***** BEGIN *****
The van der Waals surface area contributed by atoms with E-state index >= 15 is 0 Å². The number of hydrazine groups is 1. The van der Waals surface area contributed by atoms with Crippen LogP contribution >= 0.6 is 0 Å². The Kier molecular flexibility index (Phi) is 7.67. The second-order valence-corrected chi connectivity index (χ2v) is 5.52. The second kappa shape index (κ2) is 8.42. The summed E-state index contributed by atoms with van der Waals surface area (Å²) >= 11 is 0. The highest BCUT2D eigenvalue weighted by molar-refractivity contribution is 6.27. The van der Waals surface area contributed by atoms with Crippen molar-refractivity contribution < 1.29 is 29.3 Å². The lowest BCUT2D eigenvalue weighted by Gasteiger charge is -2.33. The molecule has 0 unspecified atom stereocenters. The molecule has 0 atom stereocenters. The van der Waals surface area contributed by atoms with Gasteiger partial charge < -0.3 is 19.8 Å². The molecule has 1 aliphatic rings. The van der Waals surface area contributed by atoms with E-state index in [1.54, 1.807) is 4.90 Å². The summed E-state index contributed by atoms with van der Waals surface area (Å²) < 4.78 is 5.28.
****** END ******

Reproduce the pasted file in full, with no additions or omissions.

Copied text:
The van der Waals surface area contributed by atoms with E-state index >= 15 is 0 Å². The number of hydrazine groups is 1. The van der Waals surface area contributed by atoms with Crippen LogP contribution >= 0.6 is 0 Å². The Kier molecular flexibility index (Phi) is 7.67. The second-order valence-corrected chi connectivity index (χ2v) is 5.52. The second kappa shape index (κ2) is 8.42. The summed E-state index contributed by atoms with van der Waals surface area (Å²) >= 11 is 0. The highest BCUT2D eigenvalue weighted by molar-refractivity contribution is 6.27. The van der Waals surface area contributed by atoms with Crippen molar-refractivity contribution < 1.29 is 29.3 Å². The lowest BCUT2D eigenvalue weighted by Gasteiger charge is -2.33. The molecule has 0 unspecified atom stereocenters. The molecule has 0 atom stereocenters. The van der Waals surface area contributed by atoms with Gasteiger partial charge < -0.3 is 19.8 Å². The molecule has 1 aliphatic rings. The van der Waals surface area contributed by atoms with E-state index in [1.54, 1.807) is 4.90 Å². The summed E-state index contributed by atoms with van der Waals surface area (Å²) < 4.78 is 5.28.